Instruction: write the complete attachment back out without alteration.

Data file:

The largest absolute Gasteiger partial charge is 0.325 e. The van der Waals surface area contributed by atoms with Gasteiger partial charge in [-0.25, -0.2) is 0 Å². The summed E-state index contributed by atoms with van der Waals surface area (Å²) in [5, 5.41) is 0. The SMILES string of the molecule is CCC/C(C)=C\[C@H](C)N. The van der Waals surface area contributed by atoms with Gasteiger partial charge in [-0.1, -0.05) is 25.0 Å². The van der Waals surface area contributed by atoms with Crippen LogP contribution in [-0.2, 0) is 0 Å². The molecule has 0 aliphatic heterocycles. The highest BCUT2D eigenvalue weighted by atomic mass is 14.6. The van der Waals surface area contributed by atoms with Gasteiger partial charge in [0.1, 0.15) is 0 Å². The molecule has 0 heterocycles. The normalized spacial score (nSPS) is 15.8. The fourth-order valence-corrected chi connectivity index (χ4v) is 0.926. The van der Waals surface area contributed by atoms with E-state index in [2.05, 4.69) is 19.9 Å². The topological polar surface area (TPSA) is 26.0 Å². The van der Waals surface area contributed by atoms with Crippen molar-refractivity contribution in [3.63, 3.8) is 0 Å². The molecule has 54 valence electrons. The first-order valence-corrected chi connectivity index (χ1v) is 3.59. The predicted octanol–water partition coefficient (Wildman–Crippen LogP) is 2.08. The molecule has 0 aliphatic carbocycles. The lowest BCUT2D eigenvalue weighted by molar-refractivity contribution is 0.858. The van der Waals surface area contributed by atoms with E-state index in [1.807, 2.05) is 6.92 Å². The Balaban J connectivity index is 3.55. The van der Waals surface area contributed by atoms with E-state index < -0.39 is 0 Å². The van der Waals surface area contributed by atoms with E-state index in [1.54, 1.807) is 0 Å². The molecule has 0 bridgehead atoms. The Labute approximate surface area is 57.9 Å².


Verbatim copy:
The largest absolute Gasteiger partial charge is 0.325 e. The van der Waals surface area contributed by atoms with Gasteiger partial charge in [-0.25, -0.2) is 0 Å². The summed E-state index contributed by atoms with van der Waals surface area (Å²) in [5, 5.41) is 0. The SMILES string of the molecule is CCC/C(C)=C\[C@H](C)N. The van der Waals surface area contributed by atoms with Gasteiger partial charge in [-0.1, -0.05) is 25.0 Å². The van der Waals surface area contributed by atoms with Crippen LogP contribution in [-0.2, 0) is 0 Å². The molecule has 0 aliphatic heterocycles. The highest BCUT2D eigenvalue weighted by atomic mass is 14.6. The van der Waals surface area contributed by atoms with Gasteiger partial charge in [0.1, 0.15) is 0 Å². The molecule has 0 heterocycles. The normalized spacial score (nSPS) is 15.8. The fourth-order valence-corrected chi connectivity index (χ4v) is 0.926. The van der Waals surface area contributed by atoms with E-state index in [2.05, 4.69) is 19.9 Å². The topological polar surface area (TPSA) is 26.0 Å². The van der Waals surface area contributed by atoms with Crippen molar-refractivity contribution in [3.63, 3.8) is 0 Å². The molecule has 54 valence electrons. The first-order valence-corrected chi connectivity index (χ1v) is 3.59. The predicted octanol–water partition coefficient (Wildman–Crippen LogP) is 2.08. The molecule has 0 aliphatic carbocycles. The lowest BCUT2D eigenvalue weighted by molar-refractivity contribution is 0.858. The van der Waals surface area contributed by atoms with E-state index in [1.807, 2.05) is 6.92 Å². The Balaban J connectivity index is 3.55. The van der Waals surface area contributed by atoms with E-state index < -0.39 is 0 Å². The van der Waals surface area contributed by atoms with E-state index in [1.54, 1.807) is 0 Å². The molecule has 0 bridgehead atoms. The Labute approximate surface area is 57.9 Å².